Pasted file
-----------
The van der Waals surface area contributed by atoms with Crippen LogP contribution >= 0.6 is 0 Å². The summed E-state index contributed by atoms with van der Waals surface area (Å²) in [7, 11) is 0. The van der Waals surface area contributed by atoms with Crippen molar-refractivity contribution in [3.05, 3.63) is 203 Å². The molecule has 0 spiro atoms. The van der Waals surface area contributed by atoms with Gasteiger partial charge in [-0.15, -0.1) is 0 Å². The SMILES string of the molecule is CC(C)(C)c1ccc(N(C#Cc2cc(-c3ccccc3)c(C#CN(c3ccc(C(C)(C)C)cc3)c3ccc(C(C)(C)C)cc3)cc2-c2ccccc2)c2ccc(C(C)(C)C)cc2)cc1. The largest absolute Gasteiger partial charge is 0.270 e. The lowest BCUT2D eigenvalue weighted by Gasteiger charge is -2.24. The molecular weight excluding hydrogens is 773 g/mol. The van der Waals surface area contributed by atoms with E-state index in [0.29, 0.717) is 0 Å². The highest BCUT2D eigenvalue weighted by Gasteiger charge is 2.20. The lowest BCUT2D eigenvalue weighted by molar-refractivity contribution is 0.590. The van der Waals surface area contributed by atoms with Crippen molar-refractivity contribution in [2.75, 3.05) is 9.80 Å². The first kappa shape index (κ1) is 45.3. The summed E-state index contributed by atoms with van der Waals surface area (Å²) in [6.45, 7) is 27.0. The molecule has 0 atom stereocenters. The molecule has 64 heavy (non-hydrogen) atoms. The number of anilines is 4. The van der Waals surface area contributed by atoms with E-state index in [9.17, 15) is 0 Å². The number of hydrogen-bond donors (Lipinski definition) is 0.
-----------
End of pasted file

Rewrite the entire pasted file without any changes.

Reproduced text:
The van der Waals surface area contributed by atoms with Crippen LogP contribution >= 0.6 is 0 Å². The summed E-state index contributed by atoms with van der Waals surface area (Å²) in [7, 11) is 0. The van der Waals surface area contributed by atoms with Crippen molar-refractivity contribution in [3.05, 3.63) is 203 Å². The molecule has 0 spiro atoms. The van der Waals surface area contributed by atoms with Gasteiger partial charge in [-0.15, -0.1) is 0 Å². The SMILES string of the molecule is CC(C)(C)c1ccc(N(C#Cc2cc(-c3ccccc3)c(C#CN(c3ccc(C(C)(C)C)cc3)c3ccc(C(C)(C)C)cc3)cc2-c2ccccc2)c2ccc(C(C)(C)C)cc2)cc1. The largest absolute Gasteiger partial charge is 0.270 e. The lowest BCUT2D eigenvalue weighted by Gasteiger charge is -2.24. The molecular weight excluding hydrogens is 773 g/mol. The van der Waals surface area contributed by atoms with E-state index in [0.29, 0.717) is 0 Å². The highest BCUT2D eigenvalue weighted by Gasteiger charge is 2.20. The lowest BCUT2D eigenvalue weighted by molar-refractivity contribution is 0.590. The van der Waals surface area contributed by atoms with Crippen molar-refractivity contribution in [2.75, 3.05) is 9.80 Å². The first kappa shape index (κ1) is 45.3. The summed E-state index contributed by atoms with van der Waals surface area (Å²) in [6.45, 7) is 27.0. The molecule has 0 atom stereocenters. The molecule has 64 heavy (non-hydrogen) atoms. The number of anilines is 4. The van der Waals surface area contributed by atoms with E-state index in [9.17, 15) is 0 Å². The number of hydrogen-bond donors (Lipinski definition) is 0.